Eli Lilly Withdraws Cymbalta ApplicationDec 1, 2008 | Parker Waichman LLP
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Lilly said its move to pull the supplemental New Drug Application (NDA) for Cymbalta—known generically as duloxetine HCl—was prompted by FDA reviewers' questions regarding “the design of supporting Lilly studies and statistical methodology,” said Reuters. The report said that Lilly plans to resubmit its application in early 2009, “after adding data from a recently completed study in chronic osteoarthritis pain of the knee.”
The recent decision does not affect Cymbalta’s current FDA-approval for the drug’s use for major depressive disorder, generalized anxiety disorder (DAD), management of diabetic peripheral neuropathic pain, and management of fibromyalgia, Lilly told Reuters.
As an antidepressant, Cymbalta has raised safety concerns. When the FDA issued a prior warning about the potential for suicidal thinking in adults taking antidepressants, it specifically singled out Cymbalta because of a higher than expected suicide attempt rates revealed in studies. Cymbalta has been associated with suicide risk since its clinical trials and one review of Cymbalta found that 11 of nearly 9,000 women taking it for urinary incontinence tried to commit suicide. The fact that these patients were suffering from urinary incontinence and not depression is significant because the drug companies have long argued that antidepressants are used by depressed people who experience a higher likelihood of committing suicide.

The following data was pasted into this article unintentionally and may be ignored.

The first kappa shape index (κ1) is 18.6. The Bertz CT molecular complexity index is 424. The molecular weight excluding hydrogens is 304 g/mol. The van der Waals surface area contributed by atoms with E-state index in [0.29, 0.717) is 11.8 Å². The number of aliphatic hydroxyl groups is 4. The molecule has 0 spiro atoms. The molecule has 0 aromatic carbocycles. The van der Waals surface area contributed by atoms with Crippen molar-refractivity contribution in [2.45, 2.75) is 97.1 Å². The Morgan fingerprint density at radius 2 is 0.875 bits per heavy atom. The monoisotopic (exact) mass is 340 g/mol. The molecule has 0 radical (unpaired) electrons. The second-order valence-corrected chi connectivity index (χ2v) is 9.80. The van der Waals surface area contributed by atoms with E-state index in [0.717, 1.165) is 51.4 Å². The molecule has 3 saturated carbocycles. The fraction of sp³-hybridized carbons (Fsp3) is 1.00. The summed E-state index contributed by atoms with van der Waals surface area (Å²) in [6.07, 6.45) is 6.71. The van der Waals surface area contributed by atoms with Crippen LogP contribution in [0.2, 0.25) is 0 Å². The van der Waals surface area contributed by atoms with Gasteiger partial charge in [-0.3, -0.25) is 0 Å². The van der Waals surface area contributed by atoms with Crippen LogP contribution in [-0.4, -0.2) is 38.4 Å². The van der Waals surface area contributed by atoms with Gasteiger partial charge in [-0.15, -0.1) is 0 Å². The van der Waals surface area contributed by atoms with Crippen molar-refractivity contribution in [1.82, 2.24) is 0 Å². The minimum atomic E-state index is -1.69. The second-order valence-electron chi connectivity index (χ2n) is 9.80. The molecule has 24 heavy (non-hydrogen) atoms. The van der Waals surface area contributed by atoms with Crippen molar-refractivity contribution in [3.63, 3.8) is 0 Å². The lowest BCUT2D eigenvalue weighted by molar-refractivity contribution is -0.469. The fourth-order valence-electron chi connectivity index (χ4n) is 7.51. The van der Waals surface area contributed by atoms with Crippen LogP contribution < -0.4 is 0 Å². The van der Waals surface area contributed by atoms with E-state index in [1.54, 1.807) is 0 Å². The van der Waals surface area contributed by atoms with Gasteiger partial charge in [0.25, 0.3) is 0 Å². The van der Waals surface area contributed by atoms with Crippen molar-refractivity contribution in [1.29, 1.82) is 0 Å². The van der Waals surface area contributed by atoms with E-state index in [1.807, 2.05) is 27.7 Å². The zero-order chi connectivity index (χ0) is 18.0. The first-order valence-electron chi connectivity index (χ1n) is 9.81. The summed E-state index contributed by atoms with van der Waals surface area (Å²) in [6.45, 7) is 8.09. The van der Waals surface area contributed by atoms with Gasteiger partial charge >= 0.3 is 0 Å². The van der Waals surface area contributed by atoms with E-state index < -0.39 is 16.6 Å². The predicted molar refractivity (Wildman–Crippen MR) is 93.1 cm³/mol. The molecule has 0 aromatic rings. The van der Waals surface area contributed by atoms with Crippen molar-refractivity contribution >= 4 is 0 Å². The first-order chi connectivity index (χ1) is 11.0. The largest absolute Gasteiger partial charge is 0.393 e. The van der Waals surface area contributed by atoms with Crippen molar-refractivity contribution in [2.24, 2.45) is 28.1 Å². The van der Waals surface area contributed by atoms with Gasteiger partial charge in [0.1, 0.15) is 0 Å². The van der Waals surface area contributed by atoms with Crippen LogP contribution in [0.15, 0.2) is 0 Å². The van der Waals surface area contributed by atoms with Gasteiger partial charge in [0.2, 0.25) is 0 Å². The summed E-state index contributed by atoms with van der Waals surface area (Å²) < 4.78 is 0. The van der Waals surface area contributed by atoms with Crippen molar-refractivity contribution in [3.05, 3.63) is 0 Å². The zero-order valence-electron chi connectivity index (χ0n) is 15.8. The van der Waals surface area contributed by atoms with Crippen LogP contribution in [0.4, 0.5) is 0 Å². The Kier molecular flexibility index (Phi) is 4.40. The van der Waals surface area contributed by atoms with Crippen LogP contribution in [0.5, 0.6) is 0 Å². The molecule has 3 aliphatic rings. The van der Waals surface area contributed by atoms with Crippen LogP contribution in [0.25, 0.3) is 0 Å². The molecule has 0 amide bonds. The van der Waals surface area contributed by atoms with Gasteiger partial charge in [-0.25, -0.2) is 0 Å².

Concerns about suicidal behavior surfaced in 2004 when Traci Johnson, a healthy volunteer involved in a trial at Eli Lilly's clinic at Indiana University Medical Center in Indianapolis, killed herself in one of the clinic’s showers. Johnson, who did not suffer from depression, was taken off the drug and given a placebo four days before she hung herself in one of the clinic's showers. She was the fifth patient to commit suicide after taking Cymbalta in clinical trials. After her death, one-fifth of the volunteers quit the Cymbalta trial.
The FDA began reanalyzing hundreds of studies of the drugs and told makers to add or strengthen suicide-related warnings on their labels in the meantime. Since then, several new studies have been published in medical journals about a possible connection with suicidal behavior.